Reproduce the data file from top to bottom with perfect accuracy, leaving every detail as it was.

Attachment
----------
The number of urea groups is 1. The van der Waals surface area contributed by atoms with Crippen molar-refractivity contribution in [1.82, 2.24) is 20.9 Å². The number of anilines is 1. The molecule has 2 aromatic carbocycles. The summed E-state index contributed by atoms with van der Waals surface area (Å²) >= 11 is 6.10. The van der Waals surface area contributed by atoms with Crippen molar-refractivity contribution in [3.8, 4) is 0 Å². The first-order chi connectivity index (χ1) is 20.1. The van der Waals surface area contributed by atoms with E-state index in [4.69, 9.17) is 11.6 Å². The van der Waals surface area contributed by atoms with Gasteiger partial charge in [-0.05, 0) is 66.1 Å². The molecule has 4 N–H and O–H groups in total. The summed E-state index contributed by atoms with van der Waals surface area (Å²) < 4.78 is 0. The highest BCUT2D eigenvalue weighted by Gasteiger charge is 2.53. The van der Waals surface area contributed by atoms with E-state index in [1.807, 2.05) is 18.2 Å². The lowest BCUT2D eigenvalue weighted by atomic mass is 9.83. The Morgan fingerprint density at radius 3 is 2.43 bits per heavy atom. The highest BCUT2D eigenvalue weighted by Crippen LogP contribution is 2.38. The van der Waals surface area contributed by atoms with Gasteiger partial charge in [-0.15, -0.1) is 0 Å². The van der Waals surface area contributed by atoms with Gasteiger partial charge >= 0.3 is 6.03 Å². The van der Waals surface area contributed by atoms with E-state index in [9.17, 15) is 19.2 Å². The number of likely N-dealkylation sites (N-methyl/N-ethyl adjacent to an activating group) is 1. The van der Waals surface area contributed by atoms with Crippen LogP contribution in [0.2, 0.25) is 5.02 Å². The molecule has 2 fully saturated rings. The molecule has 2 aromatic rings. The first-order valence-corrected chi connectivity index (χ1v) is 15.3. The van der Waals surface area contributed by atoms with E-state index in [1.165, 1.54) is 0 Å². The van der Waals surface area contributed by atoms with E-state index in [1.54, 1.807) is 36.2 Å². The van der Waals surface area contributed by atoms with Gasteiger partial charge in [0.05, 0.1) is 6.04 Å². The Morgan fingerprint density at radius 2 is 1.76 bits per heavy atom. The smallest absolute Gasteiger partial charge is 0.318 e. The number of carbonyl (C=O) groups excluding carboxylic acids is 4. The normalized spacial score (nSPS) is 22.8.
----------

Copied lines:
The number of urea groups is 1. The van der Waals surface area contributed by atoms with Crippen molar-refractivity contribution in [1.82, 2.24) is 20.9 Å². The number of anilines is 1. The molecule has 2 aromatic carbocycles. The summed E-state index contributed by atoms with van der Waals surface area (Å²) >= 11 is 6.10. The van der Waals surface area contributed by atoms with Crippen molar-refractivity contribution in [3.8, 4) is 0 Å². The first-order chi connectivity index (χ1) is 20.1. The van der Waals surface area contributed by atoms with E-state index in [4.69, 9.17) is 11.6 Å². The van der Waals surface area contributed by atoms with Gasteiger partial charge in [-0.05, 0) is 66.1 Å². The molecule has 4 N–H and O–H groups in total. The summed E-state index contributed by atoms with van der Waals surface area (Å²) < 4.78 is 0. The highest BCUT2D eigenvalue weighted by Gasteiger charge is 2.53. The van der Waals surface area contributed by atoms with E-state index in [1.807, 2.05) is 18.2 Å². The lowest BCUT2D eigenvalue weighted by atomic mass is 9.83. The Morgan fingerprint density at radius 3 is 2.43 bits per heavy atom. The highest BCUT2D eigenvalue weighted by Crippen LogP contribution is 2.38. The van der Waals surface area contributed by atoms with Gasteiger partial charge in [-0.15, -0.1) is 0 Å². The van der Waals surface area contributed by atoms with Gasteiger partial charge >= 0.3 is 6.03 Å². The van der Waals surface area contributed by atoms with E-state index in [9.17, 15) is 19.2 Å². The number of likely N-dealkylation sites (N-methyl/N-ethyl adjacent to an activating group) is 1. The van der Waals surface area contributed by atoms with Crippen LogP contribution in [0.2, 0.25) is 5.02 Å². The molecule has 2 fully saturated rings. The molecule has 2 aromatic rings. The first-order valence-corrected chi connectivity index (χ1v) is 15.3. The van der Waals surface area contributed by atoms with E-state index in [1.165, 1.54) is 0 Å². The van der Waals surface area contributed by atoms with E-state index in [1.54, 1.807) is 36.2 Å². The van der Waals surface area contributed by atoms with Gasteiger partial charge in [0.05, 0.1) is 6.04 Å². The Morgan fingerprint density at radius 2 is 1.76 bits per heavy atom. The smallest absolute Gasteiger partial charge is 0.318 e. The number of carbonyl (C=O) groups excluding carboxylic acids is 4. The normalized spacial score (nSPS) is 22.8.